So I’m a dumb-dumb and woke up Saturday and decided to run a marathon Sunday. With that said, I’m broken. I don’t know how you do all those ultras.
The main question I’m getting right now is “Why?”
I don’t know. I just felt like I needed to see if I could do it.
It was fucking miserable.
It started in the pouring rain, but it was about 50 degrees. So, I shed my coat and ran. Then it got sunny. It was actually quite pleasant while I was running around Seward park and Lake Washington.
Then the rain and the hills started.
At one point I realized I didn’t really need to do anything other than finish.
So I walked.
I mean, I didn’t exactly train for this. I might run every day-ish, but I def didn’t do any long runs over 18 miles in the past well, three years.
Marathons are like tattoos. You need to forget how much they hurt before you do another one.
So I walked. I played this game where I would start running and count to 100, or wait for a good song to end. At some point Pandora started fucking up a lot so I picked from the 4 albums downloaded to my phone.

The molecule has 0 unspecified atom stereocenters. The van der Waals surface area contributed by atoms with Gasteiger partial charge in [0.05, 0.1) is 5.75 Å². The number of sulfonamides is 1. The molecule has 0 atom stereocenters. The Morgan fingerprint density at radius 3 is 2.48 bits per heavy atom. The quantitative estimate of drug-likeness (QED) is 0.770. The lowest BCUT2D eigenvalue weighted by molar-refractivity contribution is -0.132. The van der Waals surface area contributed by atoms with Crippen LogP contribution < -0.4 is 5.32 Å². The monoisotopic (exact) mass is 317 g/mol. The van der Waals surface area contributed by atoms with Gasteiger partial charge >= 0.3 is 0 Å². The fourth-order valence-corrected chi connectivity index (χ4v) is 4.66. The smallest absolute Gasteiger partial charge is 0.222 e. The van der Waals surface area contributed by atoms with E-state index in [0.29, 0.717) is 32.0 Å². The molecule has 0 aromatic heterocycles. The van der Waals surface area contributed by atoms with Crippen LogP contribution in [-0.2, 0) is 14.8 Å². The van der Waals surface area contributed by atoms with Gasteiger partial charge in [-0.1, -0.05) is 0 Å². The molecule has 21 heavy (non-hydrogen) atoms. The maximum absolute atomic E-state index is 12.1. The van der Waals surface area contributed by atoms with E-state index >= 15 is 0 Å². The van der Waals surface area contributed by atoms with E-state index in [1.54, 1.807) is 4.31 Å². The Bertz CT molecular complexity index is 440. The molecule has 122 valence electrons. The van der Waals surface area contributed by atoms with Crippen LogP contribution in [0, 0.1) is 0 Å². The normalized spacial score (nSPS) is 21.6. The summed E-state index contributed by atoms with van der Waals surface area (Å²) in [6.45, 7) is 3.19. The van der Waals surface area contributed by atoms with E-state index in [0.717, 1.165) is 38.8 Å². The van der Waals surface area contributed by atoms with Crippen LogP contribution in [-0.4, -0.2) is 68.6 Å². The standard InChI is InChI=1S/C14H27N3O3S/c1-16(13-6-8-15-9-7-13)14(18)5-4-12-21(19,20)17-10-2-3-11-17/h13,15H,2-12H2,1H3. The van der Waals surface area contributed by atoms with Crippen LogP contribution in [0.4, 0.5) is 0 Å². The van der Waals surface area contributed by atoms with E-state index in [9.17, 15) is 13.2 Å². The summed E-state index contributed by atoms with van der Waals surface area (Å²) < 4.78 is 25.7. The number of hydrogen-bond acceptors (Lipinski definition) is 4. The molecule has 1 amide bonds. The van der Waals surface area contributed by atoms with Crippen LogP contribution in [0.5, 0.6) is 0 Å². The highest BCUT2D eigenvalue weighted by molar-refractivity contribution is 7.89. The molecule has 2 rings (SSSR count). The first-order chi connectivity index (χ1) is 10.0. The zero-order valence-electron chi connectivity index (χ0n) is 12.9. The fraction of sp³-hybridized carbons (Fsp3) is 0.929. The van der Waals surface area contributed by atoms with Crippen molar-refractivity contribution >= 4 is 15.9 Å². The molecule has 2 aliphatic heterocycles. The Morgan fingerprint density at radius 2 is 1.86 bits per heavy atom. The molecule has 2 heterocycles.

Let’s just say that Lord Huron got me through about 14 miles of the marathon.
Everything hurts today.
Who hurt you fashion boy?
There’s a dark cloud above your head
Who hurt you sadboy?
You act like you’re already dead
But you think too much
Probably drink too much
But, I had some really nice moments to myself while I was testing my limits.
In the beginning each song that came on Pandora reminded me of people and I tried to take that memory energy and run with it.
Early on, a Helio Sequence song came on and I thought of Joy, the woman who rented me my first house in Seattle. Until the day I die, I will carry “You only regret the risks you don’t take,” with me. Those were her pearls of wisdom she delivered during an hour long phone conversation as we secured details across the country for my sublet.
At mile 4, it was “Wolf like me” and I thought about running around my college town, and my friend Kaitlin who gave me free tickets for Lollapalooza one year where TV on the Radio performed.